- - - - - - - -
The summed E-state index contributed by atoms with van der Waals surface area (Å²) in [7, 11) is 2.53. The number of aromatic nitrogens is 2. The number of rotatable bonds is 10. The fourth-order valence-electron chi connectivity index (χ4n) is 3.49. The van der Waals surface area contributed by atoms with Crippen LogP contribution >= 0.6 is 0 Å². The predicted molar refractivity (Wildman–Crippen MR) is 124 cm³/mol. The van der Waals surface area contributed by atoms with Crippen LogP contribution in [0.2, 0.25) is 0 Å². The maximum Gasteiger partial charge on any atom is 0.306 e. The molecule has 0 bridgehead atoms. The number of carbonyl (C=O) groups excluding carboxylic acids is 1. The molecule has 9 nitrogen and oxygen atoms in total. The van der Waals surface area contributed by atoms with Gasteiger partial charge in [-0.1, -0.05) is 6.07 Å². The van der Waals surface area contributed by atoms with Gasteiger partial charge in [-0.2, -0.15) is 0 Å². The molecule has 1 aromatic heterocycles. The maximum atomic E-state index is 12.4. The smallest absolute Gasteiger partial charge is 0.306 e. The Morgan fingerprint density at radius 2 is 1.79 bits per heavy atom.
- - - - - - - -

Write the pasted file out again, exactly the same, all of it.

The summed E-state index contributed by atoms with van der Waals surface area (Å²) in [7, 11) is 2.53. The number of aromatic nitrogens is 2. The number of rotatable bonds is 10. The fourth-order valence-electron chi connectivity index (χ4n) is 3.49. The van der Waals surface area contributed by atoms with Crippen LogP contribution >= 0.6 is 0 Å². The predicted molar refractivity (Wildman–Crippen MR) is 124 cm³/mol. The van der Waals surface area contributed by atoms with Crippen LogP contribution in [0.2, 0.25) is 0 Å². The maximum Gasteiger partial charge on any atom is 0.306 e. The molecule has 0 bridgehead atoms. The number of carbonyl (C=O) groups excluding carboxylic acids is 1. The molecule has 9 nitrogen and oxygen atoms in total. The van der Waals surface area contributed by atoms with Gasteiger partial charge in [-0.1, -0.05) is 6.07 Å². The van der Waals surface area contributed by atoms with Gasteiger partial charge in [-0.2, -0.15) is 0 Å². The molecule has 1 aromatic heterocycles. The maximum atomic E-state index is 12.4. The smallest absolute Gasteiger partial charge is 0.306 e. The Morgan fingerprint density at radius 2 is 1.79 bits per heavy atom.